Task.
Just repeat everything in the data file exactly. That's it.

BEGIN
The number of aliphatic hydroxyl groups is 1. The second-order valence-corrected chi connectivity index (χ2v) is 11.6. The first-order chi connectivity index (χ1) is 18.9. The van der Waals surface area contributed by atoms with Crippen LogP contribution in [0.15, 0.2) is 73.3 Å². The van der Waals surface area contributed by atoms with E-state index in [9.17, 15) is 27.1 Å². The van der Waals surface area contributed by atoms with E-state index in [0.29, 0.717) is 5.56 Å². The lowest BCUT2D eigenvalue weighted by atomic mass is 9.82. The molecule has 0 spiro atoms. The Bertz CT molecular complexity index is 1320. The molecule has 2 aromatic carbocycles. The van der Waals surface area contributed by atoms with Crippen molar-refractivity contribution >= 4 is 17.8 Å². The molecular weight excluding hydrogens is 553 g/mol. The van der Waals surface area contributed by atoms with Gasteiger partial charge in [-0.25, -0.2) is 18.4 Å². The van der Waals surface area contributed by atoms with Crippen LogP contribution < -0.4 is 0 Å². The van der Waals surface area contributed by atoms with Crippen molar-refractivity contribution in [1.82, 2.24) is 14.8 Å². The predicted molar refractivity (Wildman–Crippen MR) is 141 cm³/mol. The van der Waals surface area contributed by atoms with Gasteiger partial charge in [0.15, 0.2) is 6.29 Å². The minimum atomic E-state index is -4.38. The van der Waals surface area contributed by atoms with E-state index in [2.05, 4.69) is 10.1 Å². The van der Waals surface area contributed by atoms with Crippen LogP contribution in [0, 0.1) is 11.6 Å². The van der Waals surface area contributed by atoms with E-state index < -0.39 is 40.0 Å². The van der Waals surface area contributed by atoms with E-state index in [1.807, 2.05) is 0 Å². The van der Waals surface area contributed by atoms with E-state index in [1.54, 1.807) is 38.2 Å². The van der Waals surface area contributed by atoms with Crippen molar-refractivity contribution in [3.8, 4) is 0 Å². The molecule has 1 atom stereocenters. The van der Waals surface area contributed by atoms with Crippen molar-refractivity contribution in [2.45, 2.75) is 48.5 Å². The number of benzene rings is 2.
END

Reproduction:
The number of aliphatic hydroxyl groups is 1. The second-order valence-corrected chi connectivity index (χ2v) is 11.6. The first-order chi connectivity index (χ1) is 18.9. The van der Waals surface area contributed by atoms with Crippen LogP contribution in [0.15, 0.2) is 73.3 Å². The van der Waals surface area contributed by atoms with E-state index in [9.17, 15) is 27.1 Å². The van der Waals surface area contributed by atoms with E-state index in [0.29, 0.717) is 5.56 Å². The lowest BCUT2D eigenvalue weighted by atomic mass is 9.82. The molecule has 0 spiro atoms. The Bertz CT molecular complexity index is 1320. The molecule has 2 aromatic carbocycles. The van der Waals surface area contributed by atoms with Crippen molar-refractivity contribution >= 4 is 17.8 Å². The molecular weight excluding hydrogens is 553 g/mol. The van der Waals surface area contributed by atoms with Gasteiger partial charge in [-0.25, -0.2) is 18.4 Å². The van der Waals surface area contributed by atoms with Crippen LogP contribution < -0.4 is 0 Å². The van der Waals surface area contributed by atoms with Crippen molar-refractivity contribution in [1.82, 2.24) is 14.8 Å². The predicted molar refractivity (Wildman–Crippen MR) is 141 cm³/mol. The van der Waals surface area contributed by atoms with Gasteiger partial charge in [0.15, 0.2) is 6.29 Å². The minimum atomic E-state index is -4.38. The van der Waals surface area contributed by atoms with E-state index in [2.05, 4.69) is 10.1 Å². The van der Waals surface area contributed by atoms with Crippen LogP contribution in [0, 0.1) is 11.6 Å². The van der Waals surface area contributed by atoms with E-state index < -0.39 is 40.0 Å². The van der Waals surface area contributed by atoms with E-state index in [1.807, 2.05) is 0 Å². The van der Waals surface area contributed by atoms with E-state index in [1.54, 1.807) is 38.2 Å². The van der Waals surface area contributed by atoms with Crippen molar-refractivity contribution in [3.8, 4) is 0 Å². The molecule has 1 atom stereocenters. The van der Waals surface area contributed by atoms with Crippen molar-refractivity contribution in [2.45, 2.75) is 48.5 Å². The number of benzene rings is 2.